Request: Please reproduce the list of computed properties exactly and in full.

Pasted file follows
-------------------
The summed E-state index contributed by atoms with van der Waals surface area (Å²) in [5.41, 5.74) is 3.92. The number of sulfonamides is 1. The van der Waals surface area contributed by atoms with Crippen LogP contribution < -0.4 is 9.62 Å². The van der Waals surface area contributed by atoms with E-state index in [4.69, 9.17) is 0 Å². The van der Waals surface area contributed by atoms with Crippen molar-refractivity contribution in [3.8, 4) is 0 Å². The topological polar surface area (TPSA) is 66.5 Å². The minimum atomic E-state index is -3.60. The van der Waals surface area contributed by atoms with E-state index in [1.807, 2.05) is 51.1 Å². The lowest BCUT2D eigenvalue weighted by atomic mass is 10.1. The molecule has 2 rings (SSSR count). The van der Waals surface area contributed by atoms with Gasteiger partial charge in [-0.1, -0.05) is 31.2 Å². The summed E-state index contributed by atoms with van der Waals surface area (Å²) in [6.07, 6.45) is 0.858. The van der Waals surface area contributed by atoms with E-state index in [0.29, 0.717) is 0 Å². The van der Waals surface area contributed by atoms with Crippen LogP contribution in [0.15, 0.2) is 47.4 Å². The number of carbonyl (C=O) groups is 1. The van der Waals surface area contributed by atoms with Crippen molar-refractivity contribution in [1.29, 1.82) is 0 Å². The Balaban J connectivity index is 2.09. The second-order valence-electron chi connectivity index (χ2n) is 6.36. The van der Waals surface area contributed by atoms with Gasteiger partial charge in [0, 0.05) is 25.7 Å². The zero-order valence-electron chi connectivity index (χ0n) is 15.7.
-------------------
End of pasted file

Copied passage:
The summed E-state index contributed by atoms with van der Waals surface area (Å²) in [5.41, 5.74) is 3.92. The number of sulfonamides is 1. The van der Waals surface area contributed by atoms with Crippen LogP contribution < -0.4 is 9.62 Å². The van der Waals surface area contributed by atoms with E-state index in [4.69, 9.17) is 0 Å². The van der Waals surface area contributed by atoms with Crippen molar-refractivity contribution in [3.8, 4) is 0 Å². The topological polar surface area (TPSA) is 66.5 Å². The minimum atomic E-state index is -3.60. The van der Waals surface area contributed by atoms with E-state index in [1.807, 2.05) is 51.1 Å². The lowest BCUT2D eigenvalue weighted by atomic mass is 10.1. The molecule has 2 rings (SSSR count). The van der Waals surface area contributed by atoms with Gasteiger partial charge in [-0.1, -0.05) is 31.2 Å². The summed E-state index contributed by atoms with van der Waals surface area (Å²) in [6.07, 6.45) is 0.858. The van der Waals surface area contributed by atoms with E-state index in [0.29, 0.717) is 0 Å². The van der Waals surface area contributed by atoms with Crippen LogP contribution in [0.15, 0.2) is 47.4 Å². The number of carbonyl (C=O) groups is 1. The van der Waals surface area contributed by atoms with Crippen molar-refractivity contribution in [1.29, 1.82) is 0 Å². The Balaban J connectivity index is 2.09. The second-order valence-electron chi connectivity index (χ2n) is 6.36. The van der Waals surface area contributed by atoms with Gasteiger partial charge in [0, 0.05) is 25.7 Å². The zero-order valence-electron chi connectivity index (χ0n) is 15.7.